As you may have heard from me before, I continue to uphold the idea that balance is the key to truly great wine. One thing that can tilt the scales either for better or worse, is the use of oak; it can contribute a great deal to the body, flavour, and maturation of wine. The use of oak in wine is a very old concept, but remains to this day a very contentious subject, sparking a love – hate relationship with many wine drinkers. Some wines are vinified in oak either vats or barrels, some wines are matured in oak either older (used) or new barrels or vats of varying sizes, some wines are both vinified and matured in oak. Sometimes the addition of oak chips or staves is used to instill some of the characteristics of oak without the $500+ per barrel cost.
Yet there are a myriad number of wines produced without the use of oak barrels, or barriques, or vats, or anything wood-like. Produced in stainless steel, glass-lined, or concrete tanks, and matured in bottle instead of barrel. These wines can offer just as much character, intensity, and pleasure as their oak-clad cousins but they tend to do so in a racier way, focusing on fruit character and the inherent structural components to keep things ‘lean and mean’. German Rieslings, New Zealand Sauvignon Blancs, Italian Pinot Grigios, and classic Chablis; there are too many to count but here are a few favourites.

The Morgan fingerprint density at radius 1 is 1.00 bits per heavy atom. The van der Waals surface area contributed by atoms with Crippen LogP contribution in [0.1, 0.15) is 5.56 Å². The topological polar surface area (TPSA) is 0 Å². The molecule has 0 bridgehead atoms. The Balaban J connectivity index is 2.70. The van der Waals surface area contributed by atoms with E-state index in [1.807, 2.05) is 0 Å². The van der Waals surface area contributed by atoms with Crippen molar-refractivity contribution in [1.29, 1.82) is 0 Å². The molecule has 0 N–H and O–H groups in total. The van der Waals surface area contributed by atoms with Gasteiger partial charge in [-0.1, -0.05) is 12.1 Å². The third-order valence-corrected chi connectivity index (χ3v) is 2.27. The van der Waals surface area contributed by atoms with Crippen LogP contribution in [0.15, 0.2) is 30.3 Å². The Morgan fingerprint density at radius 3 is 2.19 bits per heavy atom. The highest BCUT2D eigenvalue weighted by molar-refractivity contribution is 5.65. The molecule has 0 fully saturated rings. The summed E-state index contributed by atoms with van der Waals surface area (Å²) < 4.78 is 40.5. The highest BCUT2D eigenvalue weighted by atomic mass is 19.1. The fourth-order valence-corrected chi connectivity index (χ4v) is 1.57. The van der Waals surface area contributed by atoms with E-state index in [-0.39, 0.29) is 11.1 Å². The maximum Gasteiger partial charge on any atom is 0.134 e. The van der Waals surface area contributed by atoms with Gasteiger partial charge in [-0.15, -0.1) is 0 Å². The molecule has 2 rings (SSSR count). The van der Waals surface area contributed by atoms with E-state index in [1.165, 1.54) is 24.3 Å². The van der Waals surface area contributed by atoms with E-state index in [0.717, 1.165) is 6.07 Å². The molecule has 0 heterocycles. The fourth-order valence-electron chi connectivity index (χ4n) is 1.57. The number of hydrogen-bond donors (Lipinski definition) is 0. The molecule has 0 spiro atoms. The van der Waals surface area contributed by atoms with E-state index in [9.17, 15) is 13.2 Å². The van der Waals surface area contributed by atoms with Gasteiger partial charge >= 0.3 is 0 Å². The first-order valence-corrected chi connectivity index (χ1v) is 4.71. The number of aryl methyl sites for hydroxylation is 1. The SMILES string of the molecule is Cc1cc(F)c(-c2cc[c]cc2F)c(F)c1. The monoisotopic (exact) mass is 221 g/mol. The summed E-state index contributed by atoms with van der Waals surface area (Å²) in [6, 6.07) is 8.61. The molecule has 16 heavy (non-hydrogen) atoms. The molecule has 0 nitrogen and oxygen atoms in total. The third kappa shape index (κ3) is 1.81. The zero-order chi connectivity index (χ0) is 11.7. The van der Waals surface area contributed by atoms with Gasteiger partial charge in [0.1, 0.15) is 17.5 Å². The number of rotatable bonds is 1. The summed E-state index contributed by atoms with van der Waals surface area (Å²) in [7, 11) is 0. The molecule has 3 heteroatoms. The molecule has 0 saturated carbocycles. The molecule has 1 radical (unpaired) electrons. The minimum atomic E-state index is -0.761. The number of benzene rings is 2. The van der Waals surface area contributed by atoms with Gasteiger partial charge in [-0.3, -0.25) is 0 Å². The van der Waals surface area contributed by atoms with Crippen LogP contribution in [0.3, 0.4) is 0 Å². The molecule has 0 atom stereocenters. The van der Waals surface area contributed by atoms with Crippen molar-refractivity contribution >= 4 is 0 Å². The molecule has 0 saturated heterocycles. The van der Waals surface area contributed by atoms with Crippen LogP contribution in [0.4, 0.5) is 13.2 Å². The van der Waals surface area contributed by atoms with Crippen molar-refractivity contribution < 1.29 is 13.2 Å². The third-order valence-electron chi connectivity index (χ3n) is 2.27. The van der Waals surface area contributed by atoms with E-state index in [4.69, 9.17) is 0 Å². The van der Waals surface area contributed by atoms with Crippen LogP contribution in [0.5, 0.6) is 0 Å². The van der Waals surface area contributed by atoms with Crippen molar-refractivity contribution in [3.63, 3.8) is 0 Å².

Lagaria Pinot Grigio
A light bodied and refreshing dry white wine that has aromas of golden apple, lemon zest, and delicate floral notes. The palate has juicy acidity and crisp fruit character with a clean finish. This wine pairs well with kalamari, creamy pasta, or a little garlic sausage.
Churton Sauvignon Blanc
A sharp, modern-style Sauvignon Blanc from a family operated estate. Filled with aromas of tropical citrus and peppery, grassy herbaceous notes. The palate is medium-full and offers ripe gooseberry, tangy citrus, and mouth watering acidity. It makes a great match for shell fish, light seafood, or a hunk of Chevre.
Nero del Nago Corvina
A clean mid-weight red with a nose offering hints of cherry, subtle spice and a sweet leathery hint. The palate is medium bodied, with balanced structure and mouth filling flavours of red and black fruits with a trace of earth and herbs. A wine for lasagna, pork sausage, or roast duck breast.
Von Buhl ‘Armand’ Riesling
This lovely German number has an alluring aroma of floral stone fruit, citrus, and a slight stony minerality. The juicy palate offers more of the same in fruit character, (just a touch off-dry), laced with appley notes and racy acidity that pairs with almost everything from schnitzel to fondue to a sunny afternoon.
Michael is a local sommelier who operates the Blackcomb Liquor Store and Vintage Advice Consultants, and heads the Blackcomb Wine Appreciation Club since 2001.